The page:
Monthly Archives: July 2006

Free to Choose, part 4

Homework for the weekend. Part 4 of Milton Friedman’s Free to Choose entitled “From Cradle to Grave”.

Kos v. Clintons

Kos likes to think that he and his friends are the future of progressivism. However, the Clintons appear to know what it takes to get elected. The San Diego Union-Tribune reports:

Moderate Democrats trying to get back into a debate now dominated by liberals offered yesterday what they hope is a centrist path back to the White House, showcasing potential presidential candidates and unveiling a Hillary Clinton-produced “American Dream Initiative” designed to appeal to the middle class.

The occasion was the annual meeting of the Democratic Leadership Council, a centrist group that propelled Bill Clinton to the presidency and has been long favored by the party’s officeholders from states that lean Republican.


To help the middle class, [Sen. Clinton] proposed programs to control college tuition costs, increase personal savings, cut corporate subsidies, reduce spending on government contracts and increase accountability on pension funds. Borrowing an idea from Britain, she proposed “baby bonds” – giving a $500 savings bond to each of the 4 million children born every year in the United States, with another $500 bond at age 10, in an effort to increase savings.

However, Kos was not impressed:

“Dead on arrival,” pronounced Markos Moulitsas, whose blog, Daily Kos, is wildly popular among progressives.

Personally, I like the “baby bonds” idea. I remember Rep. Harold Ford (D) of Tennessee — and others — offered a similar proposal a few years ago. I could think of worse uses of $2 billion than baby bonds.

The divide among Democrats is a welcome surprise. However, unfortunately for Kos, the Clintons know how to play the moderate card and understand the American public better than the leading liberal blogger.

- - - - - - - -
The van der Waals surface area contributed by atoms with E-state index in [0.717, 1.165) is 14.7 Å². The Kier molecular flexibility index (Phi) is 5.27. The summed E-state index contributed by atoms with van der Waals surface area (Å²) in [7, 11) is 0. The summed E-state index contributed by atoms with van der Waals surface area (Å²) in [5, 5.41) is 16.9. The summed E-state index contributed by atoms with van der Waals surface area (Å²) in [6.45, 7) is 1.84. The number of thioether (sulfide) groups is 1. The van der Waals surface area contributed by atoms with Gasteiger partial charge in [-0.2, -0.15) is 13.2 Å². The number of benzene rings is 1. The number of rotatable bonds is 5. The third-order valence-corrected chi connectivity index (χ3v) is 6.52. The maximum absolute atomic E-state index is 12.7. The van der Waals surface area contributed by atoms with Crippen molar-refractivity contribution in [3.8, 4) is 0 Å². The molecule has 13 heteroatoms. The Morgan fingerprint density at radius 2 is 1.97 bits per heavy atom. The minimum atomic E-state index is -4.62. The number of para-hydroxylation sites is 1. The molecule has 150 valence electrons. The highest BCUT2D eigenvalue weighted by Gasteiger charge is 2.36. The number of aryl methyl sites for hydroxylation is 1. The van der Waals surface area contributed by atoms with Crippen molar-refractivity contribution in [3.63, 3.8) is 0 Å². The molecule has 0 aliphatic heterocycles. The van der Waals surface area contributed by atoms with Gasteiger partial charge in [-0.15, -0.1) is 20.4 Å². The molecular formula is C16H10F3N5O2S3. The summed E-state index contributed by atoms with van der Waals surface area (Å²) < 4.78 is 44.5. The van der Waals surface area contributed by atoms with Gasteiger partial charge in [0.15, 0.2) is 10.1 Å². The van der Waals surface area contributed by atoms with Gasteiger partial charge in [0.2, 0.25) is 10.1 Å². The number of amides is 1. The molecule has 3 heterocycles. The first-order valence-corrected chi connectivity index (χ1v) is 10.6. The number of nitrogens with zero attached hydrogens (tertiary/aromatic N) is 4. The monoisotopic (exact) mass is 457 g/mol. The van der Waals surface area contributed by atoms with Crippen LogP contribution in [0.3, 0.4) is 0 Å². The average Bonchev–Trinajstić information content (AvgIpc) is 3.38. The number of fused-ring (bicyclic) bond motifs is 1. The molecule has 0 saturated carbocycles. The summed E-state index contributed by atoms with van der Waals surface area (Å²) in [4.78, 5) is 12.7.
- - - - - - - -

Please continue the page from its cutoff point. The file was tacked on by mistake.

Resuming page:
UPDATE: Welcome Instapundit readers (thanks for the link Glenn). Feel free to take a look around.

Free to Choose, part 3

Homework for the weekend. Milton Friedman’s Free to Choose, part 3.

The rise of the UFC

The mainstream sports media has been abuzz recently with the release of the pay-per-view statistics from the Ultimate Fighting Championship. This week Yahoo reported that the UFC was one of the top 5 searched items. An Associated Press article compared the results to the king of pay-per-view, professional wrestling.

The reaction from the sports media is one of surprise, but it shouldn’t be. To a sports economist, the rise in popularity is easy to explain.

When many think of the UFC, they think of the no-holds-barred slugfest of the old days. These views are not unfounded as the company was banned from holding events in nearly every state due to its lack of rules and regulation. Sen. John McCain also famously waged a war against the company and sought to ban it from operating in the United States.

However, in 2001, the company was bought by Zuffa LLC and changes began being made. The new company led by Frank and Lorenzo Fertitta and current UFC president Dana White sought to regulate the competition and make it a recognized sport. Gone were the days of eye-gouging and kicking a downed opponent.